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JAMA 100 Years Ago
November 10, 1999


Author Affiliations

Edited by Jennifer Reiling, Editorial Assistant.

JAMA. 1999;282(18):1700L. doi:10.1001/jama.282.18.1700

CHICAGO, Nov. 4, 1899.

To the Editor:—The former usage of the Latin word sutura, and its English derivative suture, always had three meanings: 1, a seam, or the line of union made by sewing parts together; 2, the seam-like lines of junction of the cranial bones; 3—in surgical use—the thread used to make the row of stitches composing a suture.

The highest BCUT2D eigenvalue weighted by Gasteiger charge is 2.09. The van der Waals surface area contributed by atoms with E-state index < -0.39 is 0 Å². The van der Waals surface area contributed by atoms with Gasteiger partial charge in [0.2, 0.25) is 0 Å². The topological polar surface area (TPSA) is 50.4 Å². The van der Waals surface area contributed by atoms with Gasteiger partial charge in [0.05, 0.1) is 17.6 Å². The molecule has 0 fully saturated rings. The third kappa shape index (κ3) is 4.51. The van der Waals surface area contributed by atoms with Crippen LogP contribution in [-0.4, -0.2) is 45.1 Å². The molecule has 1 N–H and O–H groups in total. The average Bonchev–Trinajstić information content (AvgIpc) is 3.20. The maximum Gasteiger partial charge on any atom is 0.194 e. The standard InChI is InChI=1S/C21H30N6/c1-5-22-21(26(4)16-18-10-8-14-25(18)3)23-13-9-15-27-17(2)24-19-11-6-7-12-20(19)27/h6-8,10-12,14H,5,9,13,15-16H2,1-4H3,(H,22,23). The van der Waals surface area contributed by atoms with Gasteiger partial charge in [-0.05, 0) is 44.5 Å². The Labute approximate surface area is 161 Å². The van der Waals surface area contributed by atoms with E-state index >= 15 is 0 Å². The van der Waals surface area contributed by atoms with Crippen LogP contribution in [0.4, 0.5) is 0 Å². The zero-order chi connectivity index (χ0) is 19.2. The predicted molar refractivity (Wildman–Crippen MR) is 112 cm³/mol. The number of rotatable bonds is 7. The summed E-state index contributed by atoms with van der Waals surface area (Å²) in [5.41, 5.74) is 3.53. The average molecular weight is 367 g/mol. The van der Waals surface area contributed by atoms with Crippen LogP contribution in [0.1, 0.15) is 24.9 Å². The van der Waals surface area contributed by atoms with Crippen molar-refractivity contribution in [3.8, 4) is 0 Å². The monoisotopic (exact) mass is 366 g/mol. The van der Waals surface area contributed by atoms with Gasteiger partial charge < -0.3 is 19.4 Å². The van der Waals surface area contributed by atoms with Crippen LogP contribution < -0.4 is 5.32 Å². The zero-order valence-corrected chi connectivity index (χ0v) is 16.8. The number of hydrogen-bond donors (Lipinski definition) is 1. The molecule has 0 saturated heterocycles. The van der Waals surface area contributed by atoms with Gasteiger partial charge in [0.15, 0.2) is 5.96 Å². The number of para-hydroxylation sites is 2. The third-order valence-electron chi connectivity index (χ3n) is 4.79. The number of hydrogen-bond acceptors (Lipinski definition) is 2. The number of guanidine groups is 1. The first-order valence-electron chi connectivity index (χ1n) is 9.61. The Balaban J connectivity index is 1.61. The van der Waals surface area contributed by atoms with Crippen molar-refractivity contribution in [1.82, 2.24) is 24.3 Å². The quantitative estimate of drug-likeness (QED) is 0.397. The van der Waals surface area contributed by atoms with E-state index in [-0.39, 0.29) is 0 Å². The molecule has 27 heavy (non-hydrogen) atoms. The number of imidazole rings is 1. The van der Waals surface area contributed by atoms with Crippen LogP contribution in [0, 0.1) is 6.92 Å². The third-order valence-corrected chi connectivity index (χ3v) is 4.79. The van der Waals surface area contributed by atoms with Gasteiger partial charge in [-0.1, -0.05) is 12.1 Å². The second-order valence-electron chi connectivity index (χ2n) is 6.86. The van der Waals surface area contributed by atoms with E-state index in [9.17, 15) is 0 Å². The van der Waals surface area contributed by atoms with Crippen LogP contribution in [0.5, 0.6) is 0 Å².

According to the best authority the Latins did not apply the word sutura to a single stitch. For the latter they employed a phrase of two words signifying "a passage of the thread." There was also a rare word, punctio, for stitch, but it almost never appears in their literature.